When Does 10 Gb Ethernet Make Sense for Video Editing?

Posted on by Larry

[ Updated Oct. 12, 2020, with details on how to connect to a server using 10G, while still accessing the internet using two Ethernet ports. ]

In this article, I will:

I’ve wanted to have the gear necessary to write this article for more than a year. I’m looking forward to sharing what I’ve learned.


The absolute fastest storage you can have is that which is directly connected to your computer. No shared storage comes close. As well, the least expensive storage you can have, on a per user basis, is also that which is directly connected.

If high performance is your goal, the best option is to direct-connect a RAID to your computer. Even a 4-drive RAID filled with spinning hard disk drives easily exceeds the speed of a 10 Gb connection to a server when comparing both read and write speeds. Replace the HDDs with SSDs and direct-connect speeds blow any Ethernet connected device out of the water.

If sharing files is more important than performance, the most cost-effective option is to connect the server to the switch via 10 Gb Ethernet, then have individual editors connect to the switch via 1 Gb Ethernet. This configuration supports up to 10 editors getting data at close to the maximum 100 MB/second speed of 1 Gb Ethernet, which is enough for most HD productions.

The fewer users on the network, the faster data transfer speeds will be, up to the maximum  speed of the communications protocol.

There are also benefits to connecting a few key users to shared storage via 10 Gb Ethernet to take advantage of the extra speed. To do so, however, requires servers, switches, cables and computer interfaces that support both 10 Gb Ethernet and jumbo frames.


For many of us, though, the ability to quickly share files within a workgroup is an equally high priority. In fact, we are willing to trade off raw speed for the flexibility of file sharing. Sharing requires a server connected to each computer via Ethernet.

Ethernet was first “created in 1973 by a team at Xerox Corporation’s Palo Alto Research Center (Xerox PARC) in California. The team, led by American electrical engineer Robert Metcalfe, sought to create a technology that could connect many computers over long distances. Metcalfe later forged an alliance between Xerox, Digital Equipment Corporation, and Intel Corporation, creating a 10-megabit-per-second (Mbps) standard, which was ratified by the Institute of Electrical and Electronics Engineers (IEEE).” (Britannica.com)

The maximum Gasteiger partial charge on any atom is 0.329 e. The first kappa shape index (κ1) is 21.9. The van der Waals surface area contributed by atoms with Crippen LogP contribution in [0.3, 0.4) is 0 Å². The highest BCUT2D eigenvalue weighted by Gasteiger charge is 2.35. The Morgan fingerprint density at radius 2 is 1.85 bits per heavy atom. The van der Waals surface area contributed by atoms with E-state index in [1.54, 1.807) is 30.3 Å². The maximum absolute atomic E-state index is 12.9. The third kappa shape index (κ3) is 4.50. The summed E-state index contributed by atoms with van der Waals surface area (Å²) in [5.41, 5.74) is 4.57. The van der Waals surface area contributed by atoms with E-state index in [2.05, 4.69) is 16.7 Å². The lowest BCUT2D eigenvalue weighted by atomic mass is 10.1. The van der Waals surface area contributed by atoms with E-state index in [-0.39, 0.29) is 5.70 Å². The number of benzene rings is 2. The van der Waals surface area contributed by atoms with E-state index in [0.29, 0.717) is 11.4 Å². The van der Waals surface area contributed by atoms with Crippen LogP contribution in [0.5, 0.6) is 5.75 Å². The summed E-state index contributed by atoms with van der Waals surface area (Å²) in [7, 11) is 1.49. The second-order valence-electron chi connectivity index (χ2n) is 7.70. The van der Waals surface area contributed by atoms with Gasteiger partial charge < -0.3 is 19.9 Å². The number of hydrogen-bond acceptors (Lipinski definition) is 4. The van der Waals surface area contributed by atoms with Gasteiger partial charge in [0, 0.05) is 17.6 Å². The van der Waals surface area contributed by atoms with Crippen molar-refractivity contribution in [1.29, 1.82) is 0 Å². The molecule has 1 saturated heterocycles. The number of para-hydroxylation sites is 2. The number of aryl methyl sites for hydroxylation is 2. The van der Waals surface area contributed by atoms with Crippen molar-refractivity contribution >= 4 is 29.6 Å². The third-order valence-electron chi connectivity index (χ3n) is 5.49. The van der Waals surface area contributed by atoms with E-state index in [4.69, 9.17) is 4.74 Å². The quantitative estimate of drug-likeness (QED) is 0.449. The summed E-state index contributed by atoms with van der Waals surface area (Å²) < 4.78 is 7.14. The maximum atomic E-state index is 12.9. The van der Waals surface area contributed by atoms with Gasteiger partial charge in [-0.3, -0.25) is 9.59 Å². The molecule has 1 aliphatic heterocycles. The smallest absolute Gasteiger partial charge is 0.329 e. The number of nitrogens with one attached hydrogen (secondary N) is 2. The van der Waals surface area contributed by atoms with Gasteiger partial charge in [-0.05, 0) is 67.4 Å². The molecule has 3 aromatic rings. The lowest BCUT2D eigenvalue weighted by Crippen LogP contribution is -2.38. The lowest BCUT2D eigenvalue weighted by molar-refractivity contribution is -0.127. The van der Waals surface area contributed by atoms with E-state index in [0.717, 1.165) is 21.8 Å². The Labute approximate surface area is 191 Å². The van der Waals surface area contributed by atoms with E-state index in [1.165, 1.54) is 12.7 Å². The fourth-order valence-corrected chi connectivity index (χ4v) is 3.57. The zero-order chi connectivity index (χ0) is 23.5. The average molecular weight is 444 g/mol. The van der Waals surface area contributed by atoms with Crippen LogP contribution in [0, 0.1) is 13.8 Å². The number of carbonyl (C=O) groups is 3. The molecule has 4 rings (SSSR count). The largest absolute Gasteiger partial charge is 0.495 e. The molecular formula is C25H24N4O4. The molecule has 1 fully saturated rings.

“Ethernet networks have grown larger, faster, and more diverse since the standard first came about. Ethernet now has four standard speeds: 10 Mbps (10 Base-T), 100 Mbps (Fast Ethernet), 1,000 Mbps (Gigabit Ethernet), and 10,000 Mbps (10-Gigabit Ethernet). Each new standard does not make the older ones obsolete, however. An Ethernet controller runs at the speed of the slowest connected device, which is helpful when mixing old and new technology on the same network.” (Britannica.com)

I especially want to point out this phrase: “An Ethernet controller runs at the speed of the slowest connected device.” This will become important in a bit.


In order to share files, we need to use a server. To connect multiple computers to the server we need to use a switch. Switches can handle multiple users connecting at different speeds. If we want a user to connect at the fastest Ethernet speed available today, they need to use 10 Gb Ethernet. This either requires a computer with a built-in 10 Gb Ethernet connection or getting an adapter that converts Thunderbolt to 10 Gb Ethernet. In this article, I’m using an adapter.

While Ethernet is normally used in a shared environment, with multiple users, this article looks at the maximum speeds we can achieve using 10 Gb Ethernet as measured by one user. This allows me to better explain the best use cases for 10 Gb Ethernet for one user or a group.



Ethernet, like FireWire, SCSI, USB and Thunderbolt is a protocol, a pipe, that carries data from one place to another. Each of these pipes has a maximum speed that it can support. However, the actual speed of the data inside the pipe is dependent upon both the maximum size of the pipe and the data transfer speeds of the devices attached to it.

For example, a spinning hard disk transfers data around 150 MB/s. However, if you connect that hard disk to your computer using USB 2, you’ll only get about 25 MB/s, because that is the speed limit of USB 2. Connect the same hard drive via FireWire 800 and data transfer increases to around 80 MB/s, again due to the speed limit of FireWire. Gigabit Ethernet maxes out, as we will see shortly, around 110 MB/sec.

In all these cases, the limiting factor on performance is the size of the pipe that carries the data.